Thursday, February 18, 2016

“Pope Francis” vs “Pope Paul VI” in “Humanae Vitae”

“Pope Francis” continues to contradict earlier popes. He did it again today on his flight home to Rome from Mexico. This time he stepped all over his venerable predecessor “Pope Paul VI” in the unpopular but sometimes-thought-to-be-infallible “Humanae Vitae”:

... Though it is true that sometimes it is lawful to tolerate a lesser moral evil in order to avoid a greater evil or in order to promote a greater good," it is never lawful, even for the gravest reasons, to do evil that good may come of it—in other words, to intend directly something which of its very nature contradicts the moral order, and which must therefore be judged unworthy of man, even though the intention is to protect or promote the welfare of an individual, of a family or of society in general...

From the Encyclical Letter
Of the Supreme Pontiff Pope Paul VI

And now, from the Wall Street Journal:
Updated Feb. 18, 2016 12:07 p.m. ET
ROME— Pope Francis said the use of contraception could be justified in regions hit by the Zika virus, a stance that could reignite a debate over the church’s prohibition of the use of condoms to stop the spread of the AIDS virus.

The pope’s comments on the use of contraception in Zika-afflicted areas comes amid proposals that women in regions hit by the virus—largely in Latin America—use abortion or avoid getting pregnant to prevent the birth of children with microcephaly.

Bishops in Latin America have said the Zika virus doesn’t justify the use of abortion or contraception.

However, responding to a question, the pope distinguished between abortion, which he said was never acceptable, and contraception, which he said could be justified as the lesser evil in certain circumstances.

The question is one of one pope saying that the “lesser evil” of contraception is “never lawful”, while another permitting the “lesser evil” of contraception “to protect or promote the welfare of an individual, of a family or of society in general.”

See also:
Bergoglio’s Gig, Part 3: Opposing Ratzinger.
“Your Truth is as good as my Truth … trust me on this one, I’m the Pope”.
“We, ourselves, can effect ‘further developments’”.


  1. Benedict said something similar about prostitutes using condoms.

  2. Wait, on second thought, there's an even closer analogy. In Humanae Vitae, Paul VI says that contraception is perfectly licit if it's not intended for contraception but for other medical purposes. That's not even an analogy. This is just a direct application of his principle. Yes, it's a medical purpose by means of preventing conception in these cases. But the goal of preventing conception isn't illicit either, or natural family planning would be illicit. It's not the goal that's illicit, and the means is not illicit if it's meant for a medical purpose (in this case preventing the spread of the virus).

    The prostitution case is a different sort of case anyway. That's a nested moral operator. It's wrong to engage in hired sex, but given that one is doing so the right thing to do is use a condom. It's an obligation that arises only because one is already doing something wrong. So Pope Paul VI's case is much better as an explanation of what's going on with Francis than Benedict's case.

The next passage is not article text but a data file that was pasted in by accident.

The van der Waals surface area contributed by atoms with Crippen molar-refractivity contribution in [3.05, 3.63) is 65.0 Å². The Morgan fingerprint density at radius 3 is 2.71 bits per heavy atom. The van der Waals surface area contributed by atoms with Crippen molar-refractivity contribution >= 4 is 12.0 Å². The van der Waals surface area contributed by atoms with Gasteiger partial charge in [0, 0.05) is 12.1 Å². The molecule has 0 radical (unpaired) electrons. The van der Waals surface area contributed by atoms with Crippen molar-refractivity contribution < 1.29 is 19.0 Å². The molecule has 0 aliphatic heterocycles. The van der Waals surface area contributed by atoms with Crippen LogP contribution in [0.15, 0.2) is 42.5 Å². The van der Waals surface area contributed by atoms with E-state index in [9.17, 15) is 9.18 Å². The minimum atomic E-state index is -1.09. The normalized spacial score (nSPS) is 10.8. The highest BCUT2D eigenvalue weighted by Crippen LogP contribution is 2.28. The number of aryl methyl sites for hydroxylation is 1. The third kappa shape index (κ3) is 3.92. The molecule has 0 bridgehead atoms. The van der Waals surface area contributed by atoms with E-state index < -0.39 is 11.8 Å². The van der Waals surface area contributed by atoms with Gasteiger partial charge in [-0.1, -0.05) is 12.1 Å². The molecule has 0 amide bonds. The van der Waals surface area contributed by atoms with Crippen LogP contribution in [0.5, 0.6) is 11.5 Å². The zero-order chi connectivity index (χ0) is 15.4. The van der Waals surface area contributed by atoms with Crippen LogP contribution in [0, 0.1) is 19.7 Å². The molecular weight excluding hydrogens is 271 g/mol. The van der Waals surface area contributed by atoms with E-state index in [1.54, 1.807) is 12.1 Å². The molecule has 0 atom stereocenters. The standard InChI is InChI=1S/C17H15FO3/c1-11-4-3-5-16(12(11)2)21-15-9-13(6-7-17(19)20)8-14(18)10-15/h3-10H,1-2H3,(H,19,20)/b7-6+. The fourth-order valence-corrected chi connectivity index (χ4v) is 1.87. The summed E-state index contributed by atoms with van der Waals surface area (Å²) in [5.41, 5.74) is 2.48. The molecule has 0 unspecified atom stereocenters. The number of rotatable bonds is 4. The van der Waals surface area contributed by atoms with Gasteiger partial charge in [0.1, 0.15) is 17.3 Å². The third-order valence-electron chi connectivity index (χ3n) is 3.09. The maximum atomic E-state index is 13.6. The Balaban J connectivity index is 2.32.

1. I was quoting Paul VI in the top paragraph. Clearly he said in that same document "the Church nor her doctrine is inconsistent when she considers it lawful for married people to take advantage of the infertile period but condemns as always unlawful the use of means which directly prevent conception, even when the reasons given for the later practice ("artificial contraception") may appear to be upright and serious" - and "it is never lawful, even for the gravest reasons, to do evil that good may come of it".

      "Pope Francis" is suggesting that very thing.

    2. "Neither the Church nor her doctrine is inconsistent ..."

  3. From Humane Vitae: "On the other hand, the Church does not consider at all illicit the use of those therapeutic means necessary to cure bodily diseases, even if a foreseeable impediment to procreation should result there from—provided such impediment is not directly intended for any motive whatsoever."

    Using a condom to prevent spread of HIV seems to me to fit that. The goal is not prevention of conception but prevention of spread of HIV, and if the conception happened to occur anyway you could be perfectly open to that while using a condom to try to prevent disease spread.

    It's another step away in this case, because you're trying to prevent spread of disease not to one's spouse but to the child. But if the child is conceived while using a condom, and you're open to that, it seems to me to fit the justification Paul VI is allowing for here.

    1. Jeremy: the practice of artificial birth control is forbidden if you think you've got too many children and that next child might be born into and exacerbate an already strained financial situation, but it's ok if the child you conceive MIGHT contract an illness, IF the mother gets bit by a mosquito carrying that illness?

      That seems a lot like straining at a gnat.

    2. Jeremy, FYI:

    3. The author there says: I cannot overstate how big this one is. If he doesn’t issue a clarification — which is going to require quite a lot of explaining — the upshot of this is that a sitting pope just contradicted the authoritative Church teaching on contraception. He just chucked Humanae Vitae and Casti Connubii and…well, all of it. The slope he just made is so slippery, I can’t even imagine how many Catholics will lose their footing…and there’s nothing but perdition at the bottom.